“Summing it all up, friends, I'd say you'll do best by filling your minds and meditating on things true, noble, reputable, authentic, compelling, gracious - the best, not the worst; the beautiful, not the ugly; things to praise, not things to curse.” Philippians 4:8 MSG
Thoughts for Today
Aging may bring the loss of mobility, sight, hearing, independence, cognitive ability, friends and loved ones, and other cherished abilities and treasures. Each of us has a choice how we will react to these losses.
We might choose depression, becoming overwhelmed with a sense of being not only useless but also a burden to others. We might choose anger and resentment because of the loss of control and independence. However, if we choose to dwell on what we no longer have or no longer can do, then we will miss the great opportunities still open to us.
On the other hand, although it is normal to grieve our losses, we can choose to concentrate on the relationships, abilities and opportunities that are still ours.
These words from Paul can be an encouragement to us as we go through the aging process ourselves or care for our parents: “I know what it is to be in need, and I know what it is to have plenty. I have learned the secret of being content in any and every situation, whether well fed or hungry, whether living in plenty or in want. I can do everything through him who gives me strength.” Philippians 4:12-13 NIV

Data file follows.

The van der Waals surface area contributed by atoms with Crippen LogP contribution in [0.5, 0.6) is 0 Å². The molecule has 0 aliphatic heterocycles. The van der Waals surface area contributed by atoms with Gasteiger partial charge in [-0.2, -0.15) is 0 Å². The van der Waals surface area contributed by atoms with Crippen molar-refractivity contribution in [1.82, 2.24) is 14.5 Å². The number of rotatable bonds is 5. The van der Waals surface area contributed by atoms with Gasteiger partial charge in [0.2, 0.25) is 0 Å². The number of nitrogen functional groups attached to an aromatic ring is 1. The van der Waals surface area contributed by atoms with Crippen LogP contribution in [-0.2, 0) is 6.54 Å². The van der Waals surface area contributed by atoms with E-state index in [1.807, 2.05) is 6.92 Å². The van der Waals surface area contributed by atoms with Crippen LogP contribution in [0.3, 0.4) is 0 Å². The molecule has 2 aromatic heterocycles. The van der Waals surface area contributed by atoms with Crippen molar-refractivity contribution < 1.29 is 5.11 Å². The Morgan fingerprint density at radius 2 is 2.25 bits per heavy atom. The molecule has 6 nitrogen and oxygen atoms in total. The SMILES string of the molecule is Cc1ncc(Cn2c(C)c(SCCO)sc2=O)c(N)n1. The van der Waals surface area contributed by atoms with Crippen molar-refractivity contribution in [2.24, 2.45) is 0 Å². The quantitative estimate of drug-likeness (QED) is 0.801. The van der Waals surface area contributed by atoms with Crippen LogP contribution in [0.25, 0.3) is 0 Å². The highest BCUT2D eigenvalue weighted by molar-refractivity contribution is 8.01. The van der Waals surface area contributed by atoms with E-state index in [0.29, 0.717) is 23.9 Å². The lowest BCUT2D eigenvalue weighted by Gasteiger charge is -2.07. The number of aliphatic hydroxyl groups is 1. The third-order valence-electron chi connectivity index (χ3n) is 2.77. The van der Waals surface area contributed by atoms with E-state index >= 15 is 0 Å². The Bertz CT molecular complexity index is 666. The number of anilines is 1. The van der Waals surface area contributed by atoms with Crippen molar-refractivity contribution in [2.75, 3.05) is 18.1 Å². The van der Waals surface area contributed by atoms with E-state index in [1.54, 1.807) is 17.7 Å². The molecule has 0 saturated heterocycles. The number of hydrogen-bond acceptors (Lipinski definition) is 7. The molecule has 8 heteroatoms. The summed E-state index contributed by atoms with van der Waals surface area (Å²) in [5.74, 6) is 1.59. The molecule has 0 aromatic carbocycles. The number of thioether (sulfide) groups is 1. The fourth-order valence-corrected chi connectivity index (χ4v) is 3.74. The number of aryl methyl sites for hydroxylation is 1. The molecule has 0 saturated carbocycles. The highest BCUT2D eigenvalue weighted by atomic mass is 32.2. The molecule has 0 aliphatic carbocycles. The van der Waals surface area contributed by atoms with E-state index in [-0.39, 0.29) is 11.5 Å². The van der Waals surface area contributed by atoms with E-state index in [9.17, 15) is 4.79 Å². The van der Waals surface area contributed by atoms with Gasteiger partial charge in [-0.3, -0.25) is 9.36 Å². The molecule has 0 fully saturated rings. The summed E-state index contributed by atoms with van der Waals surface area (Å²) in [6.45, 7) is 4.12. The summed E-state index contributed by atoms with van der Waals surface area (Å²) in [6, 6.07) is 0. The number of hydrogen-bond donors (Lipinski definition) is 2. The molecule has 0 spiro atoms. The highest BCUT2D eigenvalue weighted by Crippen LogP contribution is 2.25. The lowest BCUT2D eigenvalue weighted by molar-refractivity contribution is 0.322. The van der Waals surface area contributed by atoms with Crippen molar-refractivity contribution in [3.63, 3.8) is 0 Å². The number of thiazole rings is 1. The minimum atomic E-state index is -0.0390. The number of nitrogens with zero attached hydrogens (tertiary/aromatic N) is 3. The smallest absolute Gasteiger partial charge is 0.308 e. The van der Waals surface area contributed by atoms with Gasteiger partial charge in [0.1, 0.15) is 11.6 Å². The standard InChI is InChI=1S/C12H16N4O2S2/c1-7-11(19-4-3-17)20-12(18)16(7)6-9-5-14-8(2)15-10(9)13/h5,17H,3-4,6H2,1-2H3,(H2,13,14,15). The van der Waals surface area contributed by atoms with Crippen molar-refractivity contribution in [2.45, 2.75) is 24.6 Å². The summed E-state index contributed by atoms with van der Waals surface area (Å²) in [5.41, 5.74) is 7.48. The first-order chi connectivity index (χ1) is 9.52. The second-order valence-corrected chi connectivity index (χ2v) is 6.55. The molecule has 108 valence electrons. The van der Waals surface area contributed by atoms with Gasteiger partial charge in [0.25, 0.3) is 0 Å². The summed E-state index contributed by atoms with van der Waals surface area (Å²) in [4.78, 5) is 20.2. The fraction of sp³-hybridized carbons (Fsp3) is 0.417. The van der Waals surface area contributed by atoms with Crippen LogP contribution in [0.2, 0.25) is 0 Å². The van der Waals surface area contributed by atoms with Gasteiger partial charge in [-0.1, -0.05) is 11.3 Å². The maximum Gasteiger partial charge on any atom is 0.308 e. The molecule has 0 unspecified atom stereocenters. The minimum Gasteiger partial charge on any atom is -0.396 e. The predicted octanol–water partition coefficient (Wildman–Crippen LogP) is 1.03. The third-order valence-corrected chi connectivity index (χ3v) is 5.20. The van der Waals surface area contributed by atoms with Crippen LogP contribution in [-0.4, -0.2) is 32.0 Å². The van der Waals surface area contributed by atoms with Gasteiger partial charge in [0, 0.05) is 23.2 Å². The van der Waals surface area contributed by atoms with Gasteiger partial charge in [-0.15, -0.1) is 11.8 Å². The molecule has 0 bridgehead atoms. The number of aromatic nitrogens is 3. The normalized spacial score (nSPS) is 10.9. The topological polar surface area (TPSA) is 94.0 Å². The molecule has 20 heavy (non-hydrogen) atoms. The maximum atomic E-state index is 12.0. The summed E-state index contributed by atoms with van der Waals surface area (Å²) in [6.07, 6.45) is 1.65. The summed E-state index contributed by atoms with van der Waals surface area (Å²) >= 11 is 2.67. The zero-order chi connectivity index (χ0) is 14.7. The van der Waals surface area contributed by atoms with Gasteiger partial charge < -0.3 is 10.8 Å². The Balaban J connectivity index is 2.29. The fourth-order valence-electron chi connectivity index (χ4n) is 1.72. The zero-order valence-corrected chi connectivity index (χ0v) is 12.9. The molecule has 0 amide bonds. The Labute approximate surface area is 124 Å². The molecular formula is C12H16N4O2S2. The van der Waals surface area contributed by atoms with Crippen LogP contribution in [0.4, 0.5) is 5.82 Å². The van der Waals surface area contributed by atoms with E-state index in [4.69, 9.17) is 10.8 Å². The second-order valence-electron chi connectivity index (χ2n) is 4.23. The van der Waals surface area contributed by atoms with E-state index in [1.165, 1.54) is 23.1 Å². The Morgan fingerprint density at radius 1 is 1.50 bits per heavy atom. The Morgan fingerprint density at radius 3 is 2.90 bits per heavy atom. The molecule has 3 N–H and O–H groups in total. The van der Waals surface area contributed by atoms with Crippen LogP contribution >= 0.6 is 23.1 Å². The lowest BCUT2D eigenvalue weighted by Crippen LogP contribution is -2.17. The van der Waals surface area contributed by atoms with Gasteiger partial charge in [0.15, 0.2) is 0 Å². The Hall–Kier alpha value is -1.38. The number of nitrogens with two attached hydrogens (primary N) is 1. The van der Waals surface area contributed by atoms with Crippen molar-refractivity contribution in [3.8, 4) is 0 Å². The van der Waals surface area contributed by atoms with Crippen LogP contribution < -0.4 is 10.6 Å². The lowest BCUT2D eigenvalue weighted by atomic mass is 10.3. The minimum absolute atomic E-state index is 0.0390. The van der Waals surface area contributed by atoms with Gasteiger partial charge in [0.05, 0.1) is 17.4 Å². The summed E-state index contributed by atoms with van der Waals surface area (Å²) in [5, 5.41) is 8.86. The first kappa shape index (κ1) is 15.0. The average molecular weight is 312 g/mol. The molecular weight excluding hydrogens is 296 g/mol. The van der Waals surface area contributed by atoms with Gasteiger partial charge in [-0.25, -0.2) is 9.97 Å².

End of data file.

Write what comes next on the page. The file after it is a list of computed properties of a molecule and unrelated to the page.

It is important not to focus on losses, but to concentrate on Jesus, knowing that he will enable us (and our parents) to still serve him—and to bless others.
Lord, help me to dwell on the positive in this season of my life: the good, not the bad, what I can do, not what I am unable to do. Guide my parents to focusing on the positives in their lives. I thank you that we can do all things through Jesus. In Jesus’ name …
These thoughts were drawn from…
Caregiving: Caring for Aging Parents by Charles Puchta. The purpose of this study is to provide hope and direction to those concerned about the health and well-being of aging parents or an ill spouse or relative. It addresses predominate issues most families face. Note: This curriculum was written especially for small groups and we encourage people to use it that way. However, it can also be used effectively as a personal study for individuals or couples.
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